Learners’ bias to balance production effort against message uncertainty is independent of their native language
- Lucy Hall Hartley, Department of Linguistics, University of Arizona, Tucson, Arizona, United States
- Masha Fedzechkina, Linguistics, University of Arizona, TUCSON, Arizona, United States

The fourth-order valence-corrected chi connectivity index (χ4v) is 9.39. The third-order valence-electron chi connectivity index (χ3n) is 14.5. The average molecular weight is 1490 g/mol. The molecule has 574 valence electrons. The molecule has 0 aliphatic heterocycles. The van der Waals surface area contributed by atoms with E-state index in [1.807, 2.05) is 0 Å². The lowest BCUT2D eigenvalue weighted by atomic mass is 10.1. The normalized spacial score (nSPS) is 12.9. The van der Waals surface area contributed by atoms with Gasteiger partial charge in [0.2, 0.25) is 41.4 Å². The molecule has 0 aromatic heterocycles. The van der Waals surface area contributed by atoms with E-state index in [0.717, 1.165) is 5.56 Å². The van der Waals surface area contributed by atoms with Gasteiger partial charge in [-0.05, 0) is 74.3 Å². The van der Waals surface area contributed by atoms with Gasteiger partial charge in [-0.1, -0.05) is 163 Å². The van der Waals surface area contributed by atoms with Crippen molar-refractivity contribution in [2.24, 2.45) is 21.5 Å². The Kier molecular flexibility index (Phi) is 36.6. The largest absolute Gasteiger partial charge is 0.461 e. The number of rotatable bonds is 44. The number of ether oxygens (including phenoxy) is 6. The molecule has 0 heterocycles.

AbstractMiniature language learning is gaining increasing popularity to study biases underlying language universals. However, it is unclear whether learning preferences in these studies are influenced by learners’ native language. We ask whether a previously identified bias to balance production effort against message uncertainty holds across speakers of structurally different languages. We expose English (fixed order language without case) and German (flexible order language with case) speakers to miniature languages with optional case and either fixed or flexible constituent order and study their deviations from the input. We find that English and German speakers restructure the input in the same way: They match the input constituent order proportions and use more case in the flexible order language than in the fixed order language, thus following the bias to balance production effort against message uncertainty. Our findings suggest that this bias and its specific realization are independent of learners’ native language.
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